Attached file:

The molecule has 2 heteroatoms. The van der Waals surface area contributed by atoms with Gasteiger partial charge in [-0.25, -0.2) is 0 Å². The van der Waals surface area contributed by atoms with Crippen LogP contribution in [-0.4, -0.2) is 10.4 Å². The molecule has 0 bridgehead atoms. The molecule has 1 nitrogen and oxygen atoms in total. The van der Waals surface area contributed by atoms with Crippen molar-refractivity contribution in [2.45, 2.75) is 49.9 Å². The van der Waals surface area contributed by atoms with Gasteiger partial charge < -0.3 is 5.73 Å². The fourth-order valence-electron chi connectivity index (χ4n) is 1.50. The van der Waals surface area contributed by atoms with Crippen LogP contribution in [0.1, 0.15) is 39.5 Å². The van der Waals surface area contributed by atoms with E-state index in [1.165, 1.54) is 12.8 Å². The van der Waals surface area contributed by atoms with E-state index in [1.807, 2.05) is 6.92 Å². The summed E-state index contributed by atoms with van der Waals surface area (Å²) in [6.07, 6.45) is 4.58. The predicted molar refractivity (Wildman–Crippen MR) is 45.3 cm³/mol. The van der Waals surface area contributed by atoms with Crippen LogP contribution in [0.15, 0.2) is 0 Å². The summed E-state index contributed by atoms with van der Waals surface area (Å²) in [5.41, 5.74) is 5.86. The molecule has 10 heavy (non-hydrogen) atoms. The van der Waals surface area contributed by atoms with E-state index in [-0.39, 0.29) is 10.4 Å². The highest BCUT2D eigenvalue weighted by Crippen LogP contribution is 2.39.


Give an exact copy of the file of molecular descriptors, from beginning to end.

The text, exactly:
The molecule has 2 heteroatoms. The van der Waals surface area contributed by atoms with Gasteiger partial charge in [-0.25, -0.2) is 0 Å². The van der Waals surface area contributed by atoms with Crippen LogP contribution in [-0.4, -0.2) is 10.4 Å². The molecule has 0 bridgehead atoms. The molecule has 1 nitrogen and oxygen atoms in total. The van der Waals surface area contributed by atoms with Crippen molar-refractivity contribution in [2.45, 2.75) is 49.9 Å². The van der Waals surface area contributed by atoms with Gasteiger partial charge < -0.3 is 5.73 Å². The fourth-order valence-electron chi connectivity index (χ4n) is 1.50. The van der Waals surface area contributed by atoms with Crippen LogP contribution in [0.1, 0.15) is 39.5 Å². The van der Waals surface area contributed by atoms with E-state index in [1.165, 1.54) is 12.8 Å². The van der Waals surface area contributed by atoms with E-state index in [1.807, 2.05) is 6.92 Å². The summed E-state index contributed by atoms with van der Waals surface area (Å²) in [6.07, 6.45) is 4.58. The predicted molar refractivity (Wildman–Crippen MR) is 45.3 cm³/mol. The van der Waals surface area contributed by atoms with Crippen LogP contribution in [0.15, 0.2) is 0 Å². The summed E-state index contributed by atoms with van der Waals surface area (Å²) in [5.41, 5.74) is 5.86. The molecule has 10 heavy (non-hydrogen) atoms. The van der Waals surface area contributed by atoms with E-state index in [-0.39, 0.29) is 10.4 Å². The highest BCUT2D eigenvalue weighted by Crippen LogP contribution is 2.39.